It's a friends and family affair; Loyle Carner helps out with some of Misch’s rhymes on "Crazy Dream", while his sister Laura plays the sax on the bluesy "Follow". It’s more proof that it's really starting to come together for the South Londoner as he builds towards a debut album. Out The Sea EP and Beat Tape 1 and 2 are still audible as he brings the same collaborative vibe forward here.

His cool vocal is understated and uses his catchy hooks to lull and subdue. Reverie is clearly an attempt to focus on his singing and writing, and good job too. To make a bold comparison, think about when Calvin Harris started back in 2007, a self-starting producer who lends his voice to his work and who was quickly picked up through his online presence. Misch’s music may not be as ‘big’ as Harris’, but he is capable of traveling the same route to success - not that he seems particularly set on superstardom. Having sold out London's considerably sized Village Underground before having a ‘full album’ under his belt, Misch clearly has the support, albeit a slightly longer run-up.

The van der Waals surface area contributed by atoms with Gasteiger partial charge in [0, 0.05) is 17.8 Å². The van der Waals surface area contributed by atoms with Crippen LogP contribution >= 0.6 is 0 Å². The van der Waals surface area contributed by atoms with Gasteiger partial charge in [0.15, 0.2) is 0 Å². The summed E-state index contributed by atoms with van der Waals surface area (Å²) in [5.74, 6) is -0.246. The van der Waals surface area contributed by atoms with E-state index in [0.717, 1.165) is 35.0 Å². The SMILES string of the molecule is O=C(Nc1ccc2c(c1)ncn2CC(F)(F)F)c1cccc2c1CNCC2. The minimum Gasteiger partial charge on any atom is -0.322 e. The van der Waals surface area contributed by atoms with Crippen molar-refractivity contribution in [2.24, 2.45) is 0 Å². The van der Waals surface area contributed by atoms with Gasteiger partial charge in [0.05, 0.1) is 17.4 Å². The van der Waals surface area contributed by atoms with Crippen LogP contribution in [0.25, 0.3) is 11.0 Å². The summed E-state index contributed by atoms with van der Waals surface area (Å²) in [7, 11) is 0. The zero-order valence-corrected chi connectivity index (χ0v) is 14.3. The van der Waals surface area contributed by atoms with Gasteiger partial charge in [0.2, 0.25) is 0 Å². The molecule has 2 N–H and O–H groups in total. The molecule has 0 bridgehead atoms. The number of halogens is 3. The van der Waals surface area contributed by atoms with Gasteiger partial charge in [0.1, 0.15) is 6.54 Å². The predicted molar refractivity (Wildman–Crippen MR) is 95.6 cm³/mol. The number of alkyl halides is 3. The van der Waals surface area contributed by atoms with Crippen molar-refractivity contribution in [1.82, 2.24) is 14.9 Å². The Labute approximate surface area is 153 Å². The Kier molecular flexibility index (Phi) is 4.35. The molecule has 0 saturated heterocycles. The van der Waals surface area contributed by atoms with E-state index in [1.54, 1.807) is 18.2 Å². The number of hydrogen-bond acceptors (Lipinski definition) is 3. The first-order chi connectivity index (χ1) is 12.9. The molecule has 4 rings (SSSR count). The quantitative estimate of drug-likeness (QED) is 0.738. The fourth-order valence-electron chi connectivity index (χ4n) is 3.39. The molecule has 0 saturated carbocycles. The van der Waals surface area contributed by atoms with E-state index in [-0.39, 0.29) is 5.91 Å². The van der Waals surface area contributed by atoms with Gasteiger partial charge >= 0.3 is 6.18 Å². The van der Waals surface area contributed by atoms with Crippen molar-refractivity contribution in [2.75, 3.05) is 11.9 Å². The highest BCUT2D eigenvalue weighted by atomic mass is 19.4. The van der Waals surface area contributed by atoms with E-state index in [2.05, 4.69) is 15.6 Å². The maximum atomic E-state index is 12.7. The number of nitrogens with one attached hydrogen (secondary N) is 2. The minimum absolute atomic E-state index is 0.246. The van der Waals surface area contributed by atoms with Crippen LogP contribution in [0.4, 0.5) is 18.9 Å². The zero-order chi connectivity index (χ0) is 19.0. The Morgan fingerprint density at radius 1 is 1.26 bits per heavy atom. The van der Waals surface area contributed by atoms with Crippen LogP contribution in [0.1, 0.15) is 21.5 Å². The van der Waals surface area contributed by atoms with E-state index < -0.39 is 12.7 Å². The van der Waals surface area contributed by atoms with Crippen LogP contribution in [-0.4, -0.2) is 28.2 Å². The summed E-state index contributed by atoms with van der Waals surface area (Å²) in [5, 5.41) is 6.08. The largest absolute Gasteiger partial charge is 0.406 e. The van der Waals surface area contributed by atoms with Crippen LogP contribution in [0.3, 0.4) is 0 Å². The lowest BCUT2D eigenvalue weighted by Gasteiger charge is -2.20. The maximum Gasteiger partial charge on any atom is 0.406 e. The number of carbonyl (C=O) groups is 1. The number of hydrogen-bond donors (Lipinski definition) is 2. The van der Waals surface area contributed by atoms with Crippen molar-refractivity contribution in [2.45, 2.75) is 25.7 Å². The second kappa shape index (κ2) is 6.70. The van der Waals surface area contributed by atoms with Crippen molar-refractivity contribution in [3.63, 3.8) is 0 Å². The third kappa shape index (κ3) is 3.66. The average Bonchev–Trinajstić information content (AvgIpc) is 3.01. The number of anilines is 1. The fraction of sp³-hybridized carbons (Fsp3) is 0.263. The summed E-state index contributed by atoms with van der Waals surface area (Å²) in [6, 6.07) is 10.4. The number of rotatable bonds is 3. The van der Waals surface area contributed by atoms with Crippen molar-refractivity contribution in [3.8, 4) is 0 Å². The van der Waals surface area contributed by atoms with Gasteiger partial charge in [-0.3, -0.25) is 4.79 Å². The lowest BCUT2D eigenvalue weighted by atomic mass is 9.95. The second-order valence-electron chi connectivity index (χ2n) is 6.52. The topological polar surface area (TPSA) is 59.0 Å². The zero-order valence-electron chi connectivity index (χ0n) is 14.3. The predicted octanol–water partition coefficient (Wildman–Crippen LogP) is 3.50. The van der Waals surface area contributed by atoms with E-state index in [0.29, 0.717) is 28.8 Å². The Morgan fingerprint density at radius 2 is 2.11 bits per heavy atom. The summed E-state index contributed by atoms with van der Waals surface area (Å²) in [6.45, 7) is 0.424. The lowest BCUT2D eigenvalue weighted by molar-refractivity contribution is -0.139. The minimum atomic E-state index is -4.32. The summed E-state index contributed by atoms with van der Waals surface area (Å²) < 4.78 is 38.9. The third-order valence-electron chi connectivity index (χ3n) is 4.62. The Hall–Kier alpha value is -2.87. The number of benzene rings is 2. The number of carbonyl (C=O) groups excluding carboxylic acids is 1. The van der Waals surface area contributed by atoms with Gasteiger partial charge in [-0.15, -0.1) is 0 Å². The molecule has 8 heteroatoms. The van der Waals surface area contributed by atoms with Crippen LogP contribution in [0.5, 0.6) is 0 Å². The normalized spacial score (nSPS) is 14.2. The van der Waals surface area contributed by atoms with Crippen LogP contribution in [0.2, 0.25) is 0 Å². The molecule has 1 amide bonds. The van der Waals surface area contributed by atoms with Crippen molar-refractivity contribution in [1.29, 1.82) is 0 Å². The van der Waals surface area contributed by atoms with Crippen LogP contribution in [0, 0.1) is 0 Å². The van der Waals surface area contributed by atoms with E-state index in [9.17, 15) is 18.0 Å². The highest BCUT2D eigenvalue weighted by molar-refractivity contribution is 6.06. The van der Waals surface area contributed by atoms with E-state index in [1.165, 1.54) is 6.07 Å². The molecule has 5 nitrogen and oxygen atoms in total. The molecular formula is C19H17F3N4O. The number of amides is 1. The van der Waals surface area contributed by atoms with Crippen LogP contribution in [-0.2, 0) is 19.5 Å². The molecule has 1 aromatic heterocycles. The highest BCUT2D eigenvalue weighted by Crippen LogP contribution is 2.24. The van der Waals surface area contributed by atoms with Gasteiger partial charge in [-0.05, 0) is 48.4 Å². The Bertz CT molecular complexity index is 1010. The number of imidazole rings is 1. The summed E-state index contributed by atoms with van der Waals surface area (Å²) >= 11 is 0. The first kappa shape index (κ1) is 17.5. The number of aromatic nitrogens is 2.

There’s the start of a social message and broader dream to Reverie which shows there is more to come on the writing front, with sentiments like “I wish you’d seen who I could have been” shortly followed by “don’t be afraid of who you want to be” abounding. Elsewhere, “as I wake up from this crazy dream / I hope things remain as they seem” is in a surprisingly upbeat spirit for what, for many, might seem a gloomy summer thus far.  

Although brought up on the violin, this EP sees all four tracks arrive fully instrumental for the first time, demonstrating Misch's ambition. It definitely pays off with the string section opening "Watch Me Dance" and his sister’s sax throughout "Follow", but the acoustic guitar is the constant pivot of his groovy, snap-drummed beach sound.

It’s a stepping stone to better things to come, and maybe featuring more on summer ‘Relax’ playlists than in charts, but Reverie seems to deliver exactly what Misch was aiming for.